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A movable feast for local rats; New county policy passes job of fighting voracious vermin to towns and villages

It's a good time to be a rat in Erie County.

Loosely sealed garbage cans, fully exposed compost piles, heavily used bird feeders and uncollected dog feces amount to a never-ending smorgasbord for our rodent friends.

On top of that, the county has passed the rat-fighting burden on to its towns and villages, but not every suburban government is actively trapping or killing these rodents.

"We're starting to narrow in on where we see problems," said Highway Superintendent Robert Anderson of Amherst, which has hired Orkin to respond to rat complaints in the town.

Erie County's Vector and Pest Control Program has long been the central resource in the local fight against rats, which began moving from Buffalo to the suburbs years ago.

This year County Executive Chris Collins put an end to the county's role in rat baiting and trapping, later setting aside $70,000 for locally based rat-control efforts.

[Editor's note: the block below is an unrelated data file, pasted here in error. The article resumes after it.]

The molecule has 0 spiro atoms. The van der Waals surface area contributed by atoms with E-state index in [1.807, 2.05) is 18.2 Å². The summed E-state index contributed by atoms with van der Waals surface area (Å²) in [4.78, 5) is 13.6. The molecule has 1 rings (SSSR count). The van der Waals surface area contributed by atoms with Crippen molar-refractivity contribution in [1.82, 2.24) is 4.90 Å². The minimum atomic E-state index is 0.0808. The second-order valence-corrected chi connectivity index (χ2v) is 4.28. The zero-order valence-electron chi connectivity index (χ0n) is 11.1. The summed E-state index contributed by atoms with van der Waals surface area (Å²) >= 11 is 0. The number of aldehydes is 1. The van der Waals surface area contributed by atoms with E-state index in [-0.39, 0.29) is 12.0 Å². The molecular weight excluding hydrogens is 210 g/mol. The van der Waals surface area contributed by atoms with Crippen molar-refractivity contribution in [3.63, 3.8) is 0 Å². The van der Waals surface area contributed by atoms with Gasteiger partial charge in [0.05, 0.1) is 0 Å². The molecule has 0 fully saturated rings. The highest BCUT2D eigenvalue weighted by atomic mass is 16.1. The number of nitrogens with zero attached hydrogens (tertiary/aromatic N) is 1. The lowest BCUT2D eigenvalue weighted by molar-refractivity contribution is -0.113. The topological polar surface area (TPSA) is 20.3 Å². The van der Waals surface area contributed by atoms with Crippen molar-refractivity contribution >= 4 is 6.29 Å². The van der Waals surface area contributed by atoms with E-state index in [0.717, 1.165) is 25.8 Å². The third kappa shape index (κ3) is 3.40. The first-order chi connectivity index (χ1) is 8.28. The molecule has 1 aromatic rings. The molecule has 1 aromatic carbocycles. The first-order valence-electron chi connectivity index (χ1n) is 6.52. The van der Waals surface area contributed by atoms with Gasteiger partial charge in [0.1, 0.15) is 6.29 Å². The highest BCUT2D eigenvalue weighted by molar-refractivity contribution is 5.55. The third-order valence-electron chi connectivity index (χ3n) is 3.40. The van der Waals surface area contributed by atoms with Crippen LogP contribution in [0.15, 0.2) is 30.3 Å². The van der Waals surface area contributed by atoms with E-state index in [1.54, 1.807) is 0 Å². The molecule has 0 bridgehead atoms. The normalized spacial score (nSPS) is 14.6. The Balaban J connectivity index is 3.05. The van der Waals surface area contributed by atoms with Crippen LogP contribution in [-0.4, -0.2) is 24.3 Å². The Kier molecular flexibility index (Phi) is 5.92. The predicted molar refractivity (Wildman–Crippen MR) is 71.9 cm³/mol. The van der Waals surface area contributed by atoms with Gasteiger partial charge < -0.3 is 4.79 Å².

"Erie County continues to provide what the state mandates for vector and pest control," said Collins spokesman Grant Loomis, noting the Health Department still takes rat complaints, sends employees to properties when appropriate and suggests ways to eliminate food sources.

However, the county hasn't spent any of its rat funds, and suburban rodent-control efforts vary from town to village.

The Village of Lancaster, for example, hasn't had an employee certified to put out rat poison since spring 2010, but plans to hire a contractor next month to do the job.

Cheektowaga gives advice to residents who complain, but rarely traps or poisons its rats.

"It's up to the property owner to control the issue," said Larry Kensy, managing housing inspector for Cheektowaga. "Big brother can't always come to save the little brother, let's put it that way."

Not every town or village keeps close track of their rat complaints, so it's hard to say whether rat sightings have risen this year.